EUBA members, representing key stakeholders along the bioeconomy value chains, today propose a set of policy recommendations for the upcoming revision of the EU Bioeconomy Strategy and related Action Plan. In its “Policy asks for the bioeconomy strategy revision” ,it calls for concrete measures and long-term support for sustainably-produced biomass, fostering investment and market development.
European policymakers must fully recognise and help achieve the potential of the bioeconomy if Europe is to become a global leader in this field. The bioeconomy is already worth €2 trillion annually and employs 22 million Europeans. In a stable investment and policy environment, it will boost competitiveness and long-term economic growth and contribute to over-arching goals such as the United Nations Sustainable Development Goals. The bioeconomy is key to a truly circular economy.
The EUBA document outlines what needs to be done at EU level to create a strong framework to support investments throughout the value chains, and enhance EU-grown biomass mobilisation and market access for bio-based products made in EU.
The five policy asks are as follows:
Biomass: Circular bioeconomy should be an integral part of EU-level frameworks and policies;
Investment: Increase funding and improve coherence of financing mechanisms for the circular bioeconomy;
Investment: Secure the Bio-Based Industries Joint Undertaking (BBI JU) 2.0;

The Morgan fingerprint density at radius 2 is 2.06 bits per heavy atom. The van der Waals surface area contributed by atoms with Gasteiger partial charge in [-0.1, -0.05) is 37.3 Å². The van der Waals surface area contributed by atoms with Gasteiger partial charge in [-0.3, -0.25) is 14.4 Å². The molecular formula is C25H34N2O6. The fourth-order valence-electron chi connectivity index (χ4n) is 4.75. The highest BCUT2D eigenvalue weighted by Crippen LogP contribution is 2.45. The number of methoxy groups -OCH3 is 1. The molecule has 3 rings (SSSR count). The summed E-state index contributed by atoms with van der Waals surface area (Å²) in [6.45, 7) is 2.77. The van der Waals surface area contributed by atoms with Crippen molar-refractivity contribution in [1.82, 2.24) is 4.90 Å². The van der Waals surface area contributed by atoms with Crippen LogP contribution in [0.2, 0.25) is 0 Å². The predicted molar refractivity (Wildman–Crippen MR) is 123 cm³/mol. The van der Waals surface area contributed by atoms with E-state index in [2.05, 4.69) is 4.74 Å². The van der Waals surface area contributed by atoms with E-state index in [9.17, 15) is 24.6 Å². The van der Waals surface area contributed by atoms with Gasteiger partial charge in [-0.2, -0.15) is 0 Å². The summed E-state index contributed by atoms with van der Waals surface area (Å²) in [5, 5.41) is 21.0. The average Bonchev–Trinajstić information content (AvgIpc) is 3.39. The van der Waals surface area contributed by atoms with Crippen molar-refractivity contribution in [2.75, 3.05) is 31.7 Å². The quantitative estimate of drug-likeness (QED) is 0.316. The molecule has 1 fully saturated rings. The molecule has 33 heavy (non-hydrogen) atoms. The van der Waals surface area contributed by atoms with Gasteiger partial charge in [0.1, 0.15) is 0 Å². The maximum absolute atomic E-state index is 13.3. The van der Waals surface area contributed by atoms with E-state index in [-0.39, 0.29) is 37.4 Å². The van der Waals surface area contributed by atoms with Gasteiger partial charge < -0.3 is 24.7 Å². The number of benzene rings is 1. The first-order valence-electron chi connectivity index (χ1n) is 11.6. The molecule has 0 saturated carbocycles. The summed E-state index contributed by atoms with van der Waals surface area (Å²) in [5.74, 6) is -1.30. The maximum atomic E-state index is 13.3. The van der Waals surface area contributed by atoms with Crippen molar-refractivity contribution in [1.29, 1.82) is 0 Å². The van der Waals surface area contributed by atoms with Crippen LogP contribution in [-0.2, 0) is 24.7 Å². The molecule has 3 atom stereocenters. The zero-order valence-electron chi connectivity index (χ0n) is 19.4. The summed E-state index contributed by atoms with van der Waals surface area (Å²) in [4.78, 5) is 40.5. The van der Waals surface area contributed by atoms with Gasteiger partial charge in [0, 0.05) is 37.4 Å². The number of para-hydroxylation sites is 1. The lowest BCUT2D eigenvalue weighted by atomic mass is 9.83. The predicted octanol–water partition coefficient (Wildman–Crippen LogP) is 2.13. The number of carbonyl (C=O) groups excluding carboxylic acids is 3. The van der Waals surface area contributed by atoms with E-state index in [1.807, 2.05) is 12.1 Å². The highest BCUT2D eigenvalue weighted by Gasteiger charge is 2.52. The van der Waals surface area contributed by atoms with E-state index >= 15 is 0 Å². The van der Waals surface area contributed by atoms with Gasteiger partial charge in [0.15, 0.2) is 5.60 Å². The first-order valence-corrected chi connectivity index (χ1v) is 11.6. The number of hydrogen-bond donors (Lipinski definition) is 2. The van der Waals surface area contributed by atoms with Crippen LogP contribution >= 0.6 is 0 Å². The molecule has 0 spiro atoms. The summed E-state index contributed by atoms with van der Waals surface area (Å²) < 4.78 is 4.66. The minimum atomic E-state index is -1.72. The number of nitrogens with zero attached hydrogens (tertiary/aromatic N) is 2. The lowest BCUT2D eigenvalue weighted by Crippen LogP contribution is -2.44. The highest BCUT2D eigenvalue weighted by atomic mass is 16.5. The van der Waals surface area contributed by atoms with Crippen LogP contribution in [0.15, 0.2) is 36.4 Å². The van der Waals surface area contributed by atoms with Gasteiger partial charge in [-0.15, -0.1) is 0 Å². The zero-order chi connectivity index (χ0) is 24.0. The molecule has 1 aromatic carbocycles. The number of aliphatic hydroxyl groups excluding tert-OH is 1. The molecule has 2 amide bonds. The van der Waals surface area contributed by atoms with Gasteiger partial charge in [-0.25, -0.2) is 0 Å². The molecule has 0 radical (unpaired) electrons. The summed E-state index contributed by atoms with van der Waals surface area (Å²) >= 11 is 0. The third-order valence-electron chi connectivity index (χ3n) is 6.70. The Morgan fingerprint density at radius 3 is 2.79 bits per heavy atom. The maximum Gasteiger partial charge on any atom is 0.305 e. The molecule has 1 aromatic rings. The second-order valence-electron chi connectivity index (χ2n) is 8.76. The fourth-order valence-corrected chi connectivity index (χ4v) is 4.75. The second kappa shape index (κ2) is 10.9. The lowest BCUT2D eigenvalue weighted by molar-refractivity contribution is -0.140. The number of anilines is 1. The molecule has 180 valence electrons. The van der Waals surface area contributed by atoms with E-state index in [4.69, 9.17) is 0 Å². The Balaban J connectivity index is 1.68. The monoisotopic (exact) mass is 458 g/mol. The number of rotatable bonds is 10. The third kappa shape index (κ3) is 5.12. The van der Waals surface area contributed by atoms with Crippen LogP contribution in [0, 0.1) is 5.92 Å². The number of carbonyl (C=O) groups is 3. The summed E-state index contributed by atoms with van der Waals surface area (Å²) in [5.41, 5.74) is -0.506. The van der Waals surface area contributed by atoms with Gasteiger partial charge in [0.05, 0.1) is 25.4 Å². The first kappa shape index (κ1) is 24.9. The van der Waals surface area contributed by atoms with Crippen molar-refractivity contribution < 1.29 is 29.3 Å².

Markets: Incentives for bio-based products in strategic sectors;
Markets: Promote bio-based products’ visibility to stimulate market demand.
“The time has come for an ambitiously-revised EU Bioeconomy Strategy and a time-bound well-implemented Action Plan” says Jamie Fortescue, Managing Director of Starch Europe, on behalf of the European Bioeconomy Alliance. “This is of utmost importance to foster investments in EU-grown biomass and biorefineries across Europe.
Note to the Editor
The Commission is organising a Bioeconomy Policy Day to present its review of the European Bioeconomy Strategy and Action Plan, documented as a Staff Working Document, and discuss its findings with stakeholders and policy makers. Furthermore, the European Bioeconomy Stakeholders Panel will present and discuss its Bioeconomy Manifesto, setting out a societal agenda for Bioeconomy development. These discussions will reflect both on the experiences gained over the past four years with Bioeconomy Strategy and Action Plan, and on the possible need for new actions. Separate parallel sessions will follow immediately after the plenary session chaired by 9 relevant Directorate Generals, the co-signatories of the Bioeconomy Strategy.
European Bioeconomy Alliance
The European Bioeconomy Alliance (EUBA) is an informal alliance of leading European organisations representing sectors active in the bioeconomy.
The five policy asks are available in English, German, Spanish, French, Italian and Polish
Adwell launches great initiative to support green grass
Companies: Cargill, Adwell, Millers
In late 2023, the European Commission is due to publish its proposal for a legislative framework on sustainable food systems (FSFS). This proposal, once adopted, will likely provide the framework for a multitude of specific actions to help promote a sustainable food system going forward for years to come. It is of paramount importance to get that right.
This paper aims to demonstrate the substantial contribution so far of the EU starch industry to a sustainable food system, as well as what core needs our sector has for that contribution to continue, and even increase.